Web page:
In context, Kirsch was referring to the allegorist fathers of the fourth and fifth centuries, for he follows the statement with discussions of Tychonius and Augustine. This implied that the literalists (futurist premillennialists) of the first three centuries made the Revelation “unsafe” for human consumption and inspired the church down the road to violence. You will notice, however, that Kirsch can give no primary sources from the early literalists that advocate violence. In fact, it’s just the opposite; the documents we possess, including what we know of the Montanists, advocate pacifism in relation to persecution. However, what I find most astonishing in Kirsch is that he completely ignored the fourth century allegorist, Eusebius of Caesarea. Eusebius, along with Augustine, was, perhaps, the biggest culprit in pushing the church to accept the notion of Christian holy war when he wrote that Constantine won his civil wars by having the symbol of the cross painted on his army’s shields before going into battle. One can only surmise that Kirsch’s failure to engage Eusebius in any discussion at all is because he didn’t do the proper research, or worse, he purposely left Eusebius out because the allegorist contradicts his thesis. This brings me to my final point and complaint about Kirsch’s book.
You wrote: “I appreciated how Kirsch interacted with critical scholarship about the distinction between eschatology and apocalypticism, and also the Book of Revelation itself: John Collins, Adela Yarbro Collins, Elisabeth Schussler Fiorenza, and J. Massyngberde Ford are scholars with whom Kirsch interacts.”
In reality, this is one of the glaring weaknesses of Kirsch’s book. Kirsch relies too heavily on secondary sources and spends too little time in the primary. This leads him into a number of errors on history that are less than correct. An example of this is in his treatment of the Fifth Monarchists, where the author insinuated that the Monarchists expected a return of Christ in the flesh to lead them into battle: “Church and government alike . . . would be replaced once and for all by a biblical theocracy under King Jesus himself” (p. 176). Sharan Newman, who followed up on Kirsch’s book with her own in The Real History of the End of the World, was even more direct: “While most who take part in a rebellion think God must be on their side, few expect him to bodily lead an army. The Fifth Monarchists did.” (p. 169) The fact is, most of the secondary sources on this subject got it wrong. If either of these authors bothered to read the actual sources written by Fifth Monarchy members, they would have understood that the Monarchists’ eschatology was in line with postmillennial theology where Christ returns in the flesh only after the spirit of “King Jesus’ had indwelt the monarchists and given them the ability to conquer all Catholic monarchies.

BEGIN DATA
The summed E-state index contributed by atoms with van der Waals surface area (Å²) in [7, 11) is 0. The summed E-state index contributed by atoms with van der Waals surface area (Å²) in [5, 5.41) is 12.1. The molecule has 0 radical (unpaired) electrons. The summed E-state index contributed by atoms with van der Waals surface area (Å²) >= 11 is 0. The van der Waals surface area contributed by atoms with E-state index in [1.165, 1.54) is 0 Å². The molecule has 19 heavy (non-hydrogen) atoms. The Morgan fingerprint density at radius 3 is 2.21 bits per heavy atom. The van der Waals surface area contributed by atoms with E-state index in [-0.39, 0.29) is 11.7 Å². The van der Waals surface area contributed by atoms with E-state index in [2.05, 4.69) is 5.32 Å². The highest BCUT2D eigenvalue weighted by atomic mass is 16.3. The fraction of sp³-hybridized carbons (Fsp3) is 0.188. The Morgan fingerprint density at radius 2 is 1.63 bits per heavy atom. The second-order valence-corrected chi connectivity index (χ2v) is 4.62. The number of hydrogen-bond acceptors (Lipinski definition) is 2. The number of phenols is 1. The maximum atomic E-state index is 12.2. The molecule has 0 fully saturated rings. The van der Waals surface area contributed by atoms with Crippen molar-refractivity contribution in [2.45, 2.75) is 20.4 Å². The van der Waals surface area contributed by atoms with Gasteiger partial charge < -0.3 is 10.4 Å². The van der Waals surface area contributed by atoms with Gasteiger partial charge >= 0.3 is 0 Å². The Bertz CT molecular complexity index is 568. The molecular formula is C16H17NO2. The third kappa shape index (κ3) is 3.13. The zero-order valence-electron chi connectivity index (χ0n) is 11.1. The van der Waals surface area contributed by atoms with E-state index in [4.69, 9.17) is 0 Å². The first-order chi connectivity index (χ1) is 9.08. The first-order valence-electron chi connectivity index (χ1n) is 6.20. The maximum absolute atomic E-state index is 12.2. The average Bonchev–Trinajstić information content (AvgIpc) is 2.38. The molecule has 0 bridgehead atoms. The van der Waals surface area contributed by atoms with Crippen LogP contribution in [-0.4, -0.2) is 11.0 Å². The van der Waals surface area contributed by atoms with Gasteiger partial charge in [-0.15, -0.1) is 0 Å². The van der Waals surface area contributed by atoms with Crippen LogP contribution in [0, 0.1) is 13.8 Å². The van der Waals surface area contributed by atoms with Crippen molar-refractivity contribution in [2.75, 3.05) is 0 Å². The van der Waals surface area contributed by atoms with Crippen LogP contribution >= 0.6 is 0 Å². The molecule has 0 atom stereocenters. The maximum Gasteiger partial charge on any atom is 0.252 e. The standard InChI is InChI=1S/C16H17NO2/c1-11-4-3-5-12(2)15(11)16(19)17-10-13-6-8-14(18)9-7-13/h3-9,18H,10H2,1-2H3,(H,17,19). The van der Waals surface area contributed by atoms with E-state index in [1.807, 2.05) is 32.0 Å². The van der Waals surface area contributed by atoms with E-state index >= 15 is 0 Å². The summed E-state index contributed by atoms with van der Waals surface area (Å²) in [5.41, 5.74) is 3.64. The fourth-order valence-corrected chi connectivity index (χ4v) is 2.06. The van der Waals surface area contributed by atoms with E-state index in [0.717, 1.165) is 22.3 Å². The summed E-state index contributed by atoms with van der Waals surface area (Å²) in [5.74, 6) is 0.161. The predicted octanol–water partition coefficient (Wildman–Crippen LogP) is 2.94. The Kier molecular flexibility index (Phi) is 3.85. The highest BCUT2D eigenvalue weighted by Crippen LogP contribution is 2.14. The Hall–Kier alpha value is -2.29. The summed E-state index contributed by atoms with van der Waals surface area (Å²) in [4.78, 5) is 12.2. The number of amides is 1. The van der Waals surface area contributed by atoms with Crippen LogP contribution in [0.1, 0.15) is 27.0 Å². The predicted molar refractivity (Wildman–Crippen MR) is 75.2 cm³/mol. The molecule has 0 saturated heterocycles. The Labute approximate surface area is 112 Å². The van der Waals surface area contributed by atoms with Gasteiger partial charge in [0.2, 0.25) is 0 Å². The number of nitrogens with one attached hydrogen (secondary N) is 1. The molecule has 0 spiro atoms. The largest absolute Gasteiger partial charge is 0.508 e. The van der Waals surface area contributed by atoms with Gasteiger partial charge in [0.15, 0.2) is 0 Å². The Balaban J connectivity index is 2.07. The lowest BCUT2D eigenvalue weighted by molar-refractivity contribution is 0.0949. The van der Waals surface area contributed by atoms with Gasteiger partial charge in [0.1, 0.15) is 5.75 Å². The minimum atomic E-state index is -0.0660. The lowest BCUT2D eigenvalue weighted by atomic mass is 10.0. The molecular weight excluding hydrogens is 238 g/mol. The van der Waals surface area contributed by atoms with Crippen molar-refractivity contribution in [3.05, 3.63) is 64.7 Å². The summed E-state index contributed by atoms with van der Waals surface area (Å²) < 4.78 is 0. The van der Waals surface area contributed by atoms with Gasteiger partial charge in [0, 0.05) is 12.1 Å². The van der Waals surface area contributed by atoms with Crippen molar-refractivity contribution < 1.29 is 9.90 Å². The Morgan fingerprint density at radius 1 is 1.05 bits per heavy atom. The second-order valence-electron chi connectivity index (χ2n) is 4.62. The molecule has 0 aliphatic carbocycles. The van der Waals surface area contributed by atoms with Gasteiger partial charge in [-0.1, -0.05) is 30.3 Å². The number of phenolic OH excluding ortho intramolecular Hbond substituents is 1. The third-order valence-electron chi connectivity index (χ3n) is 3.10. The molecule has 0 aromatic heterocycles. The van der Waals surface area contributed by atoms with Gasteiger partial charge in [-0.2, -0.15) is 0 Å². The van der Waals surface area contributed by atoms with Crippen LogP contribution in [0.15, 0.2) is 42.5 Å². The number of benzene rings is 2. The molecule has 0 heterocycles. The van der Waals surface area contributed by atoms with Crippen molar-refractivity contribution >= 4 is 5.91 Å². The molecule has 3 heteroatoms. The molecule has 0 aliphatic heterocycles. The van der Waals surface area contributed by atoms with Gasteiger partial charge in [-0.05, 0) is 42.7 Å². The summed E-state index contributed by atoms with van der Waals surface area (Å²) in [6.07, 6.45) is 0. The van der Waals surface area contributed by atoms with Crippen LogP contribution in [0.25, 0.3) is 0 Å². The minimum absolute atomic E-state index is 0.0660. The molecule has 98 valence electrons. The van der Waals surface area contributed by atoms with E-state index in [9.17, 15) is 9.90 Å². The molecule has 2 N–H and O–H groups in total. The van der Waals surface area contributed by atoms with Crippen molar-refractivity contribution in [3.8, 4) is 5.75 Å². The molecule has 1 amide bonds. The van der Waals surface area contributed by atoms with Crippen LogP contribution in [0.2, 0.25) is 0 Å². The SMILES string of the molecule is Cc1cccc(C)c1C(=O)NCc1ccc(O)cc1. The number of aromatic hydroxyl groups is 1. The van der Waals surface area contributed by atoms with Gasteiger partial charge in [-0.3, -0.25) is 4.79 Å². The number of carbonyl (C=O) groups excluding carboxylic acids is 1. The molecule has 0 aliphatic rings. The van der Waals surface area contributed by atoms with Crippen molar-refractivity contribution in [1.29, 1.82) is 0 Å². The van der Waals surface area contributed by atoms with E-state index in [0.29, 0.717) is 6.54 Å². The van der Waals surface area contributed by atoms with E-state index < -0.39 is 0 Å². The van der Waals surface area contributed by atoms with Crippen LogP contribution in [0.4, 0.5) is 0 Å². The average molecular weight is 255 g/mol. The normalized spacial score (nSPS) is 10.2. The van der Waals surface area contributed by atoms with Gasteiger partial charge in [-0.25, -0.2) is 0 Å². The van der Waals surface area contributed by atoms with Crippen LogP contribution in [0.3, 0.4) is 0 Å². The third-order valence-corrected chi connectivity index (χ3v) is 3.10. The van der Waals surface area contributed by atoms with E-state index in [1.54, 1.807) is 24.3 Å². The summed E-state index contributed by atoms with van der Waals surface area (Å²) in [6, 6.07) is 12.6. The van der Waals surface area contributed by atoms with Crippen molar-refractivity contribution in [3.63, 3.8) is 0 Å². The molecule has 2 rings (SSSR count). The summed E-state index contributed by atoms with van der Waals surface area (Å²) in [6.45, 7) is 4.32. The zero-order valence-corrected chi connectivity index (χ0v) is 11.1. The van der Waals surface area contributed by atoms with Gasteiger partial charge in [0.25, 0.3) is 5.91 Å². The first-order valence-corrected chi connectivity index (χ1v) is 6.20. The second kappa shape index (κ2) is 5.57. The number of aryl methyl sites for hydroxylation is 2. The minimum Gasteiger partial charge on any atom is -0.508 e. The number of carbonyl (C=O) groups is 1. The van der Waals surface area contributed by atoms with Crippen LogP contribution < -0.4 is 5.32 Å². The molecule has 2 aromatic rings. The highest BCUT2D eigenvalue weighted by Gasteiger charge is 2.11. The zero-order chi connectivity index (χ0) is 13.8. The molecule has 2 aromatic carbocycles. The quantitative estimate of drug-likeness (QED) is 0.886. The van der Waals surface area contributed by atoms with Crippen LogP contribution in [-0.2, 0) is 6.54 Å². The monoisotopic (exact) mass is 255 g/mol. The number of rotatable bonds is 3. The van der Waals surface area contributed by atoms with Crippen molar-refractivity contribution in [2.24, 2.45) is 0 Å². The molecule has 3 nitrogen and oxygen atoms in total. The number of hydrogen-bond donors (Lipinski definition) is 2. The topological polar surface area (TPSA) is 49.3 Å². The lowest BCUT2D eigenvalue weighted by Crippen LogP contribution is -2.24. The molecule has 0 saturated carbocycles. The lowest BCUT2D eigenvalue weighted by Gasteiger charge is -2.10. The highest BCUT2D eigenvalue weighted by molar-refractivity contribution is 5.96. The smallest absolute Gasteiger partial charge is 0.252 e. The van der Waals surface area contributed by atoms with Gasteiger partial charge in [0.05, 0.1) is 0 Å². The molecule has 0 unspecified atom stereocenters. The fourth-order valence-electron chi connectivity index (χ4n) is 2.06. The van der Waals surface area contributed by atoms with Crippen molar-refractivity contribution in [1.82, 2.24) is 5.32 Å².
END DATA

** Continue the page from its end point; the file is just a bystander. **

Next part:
Within the weakness of relying mainly on secondary sources, Kirsch painted the Book of Revelation’s influence in history with a broad brush. While he mentions the existence of various interpretations, he failed to show what interpretation led to what war or revolution. This leaves the reader with misperceptions and portrays the book itself as the villain of western civilization rather than the interpreters. I assume this was in keeping with his agenda and why readers should take new theories about history with a certain grain of salt: always look for the primary sources and look them up on your own when feasible. And half-quotes of the primary taken out of secondary sources should also be looked upon with suspicion, which are prevalent in Kirsch’s book. This is part of what I set out to correct in writing my own book. I placed an emphasis on the primary whenever possible, and in some cases, gave fuller quotes than Kirsch.
Regards, Kevin Timothy O’Kane